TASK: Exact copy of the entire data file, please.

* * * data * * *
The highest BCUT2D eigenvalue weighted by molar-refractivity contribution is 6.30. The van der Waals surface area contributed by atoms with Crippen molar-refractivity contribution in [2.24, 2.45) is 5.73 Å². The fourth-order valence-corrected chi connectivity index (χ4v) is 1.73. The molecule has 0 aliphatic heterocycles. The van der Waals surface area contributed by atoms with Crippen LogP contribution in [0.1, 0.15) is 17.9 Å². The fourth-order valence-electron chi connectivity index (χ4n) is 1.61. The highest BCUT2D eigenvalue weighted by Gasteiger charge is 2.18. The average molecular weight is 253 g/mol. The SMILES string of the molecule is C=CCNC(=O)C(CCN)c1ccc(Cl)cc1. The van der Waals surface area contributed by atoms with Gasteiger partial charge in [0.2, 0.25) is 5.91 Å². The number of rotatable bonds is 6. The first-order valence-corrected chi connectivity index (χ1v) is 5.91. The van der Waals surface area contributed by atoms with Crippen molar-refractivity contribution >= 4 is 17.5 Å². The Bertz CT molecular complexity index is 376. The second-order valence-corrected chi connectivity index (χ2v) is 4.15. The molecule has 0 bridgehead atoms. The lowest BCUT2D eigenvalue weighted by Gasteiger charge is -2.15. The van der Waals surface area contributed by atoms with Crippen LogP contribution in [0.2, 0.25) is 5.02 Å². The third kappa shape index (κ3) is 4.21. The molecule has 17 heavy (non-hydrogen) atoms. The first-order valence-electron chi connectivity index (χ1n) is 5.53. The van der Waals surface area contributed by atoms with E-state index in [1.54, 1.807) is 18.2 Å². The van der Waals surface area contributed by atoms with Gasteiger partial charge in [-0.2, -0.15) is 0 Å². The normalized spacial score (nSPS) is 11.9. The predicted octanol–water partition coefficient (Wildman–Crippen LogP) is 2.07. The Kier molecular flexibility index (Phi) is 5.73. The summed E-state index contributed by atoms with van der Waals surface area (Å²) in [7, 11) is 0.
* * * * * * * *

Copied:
The highest BCUT2D eigenvalue weighted by molar-refractivity contribution is 6.30. The van der Waals surface area contributed by atoms with Crippen molar-refractivity contribution in [2.24, 2.45) is 5.73 Å². The fourth-order valence-corrected chi connectivity index (χ4v) is 1.73. The molecule has 0 aliphatic heterocycles. The van der Waals surface area contributed by atoms with Crippen LogP contribution in [0.1, 0.15) is 17.9 Å². The fourth-order valence-electron chi connectivity index (χ4n) is 1.61. The highest BCUT2D eigenvalue weighted by Gasteiger charge is 2.18. The average molecular weight is 253 g/mol. The SMILES string of the molecule is C=CCNC(=O)C(CCN)c1ccc(Cl)cc1. The van der Waals surface area contributed by atoms with Gasteiger partial charge in [0.2, 0.25) is 5.91 Å². The number of rotatable bonds is 6. The first-order valence-corrected chi connectivity index (χ1v) is 5.91. The van der Waals surface area contributed by atoms with Crippen molar-refractivity contribution >= 4 is 17.5 Å². The Bertz CT molecular complexity index is 376. The second-order valence-corrected chi connectivity index (χ2v) is 4.15. The molecule has 0 bridgehead atoms. The lowest BCUT2D eigenvalue weighted by Gasteiger charge is -2.15. The van der Waals surface area contributed by atoms with Crippen LogP contribution in [0.2, 0.25) is 5.02 Å². The third kappa shape index (κ3) is 4.21. The molecule has 17 heavy (non-hydrogen) atoms. The first-order valence-electron chi connectivity index (χ1n) is 5.53. The van der Waals surface area contributed by atoms with E-state index in [1.54, 1.807) is 18.2 Å². The van der Waals surface area contributed by atoms with Gasteiger partial charge in [-0.2, -0.15) is 0 Å². The normalized spacial score (nSPS) is 11.9. The predicted octanol–water partition coefficient (Wildman–Crippen LogP) is 2.07. The Kier molecular flexibility index (Phi) is 5.73. The summed E-state index contributed by atoms with van der Waals surface area (Å²) in [7, 11) is 0.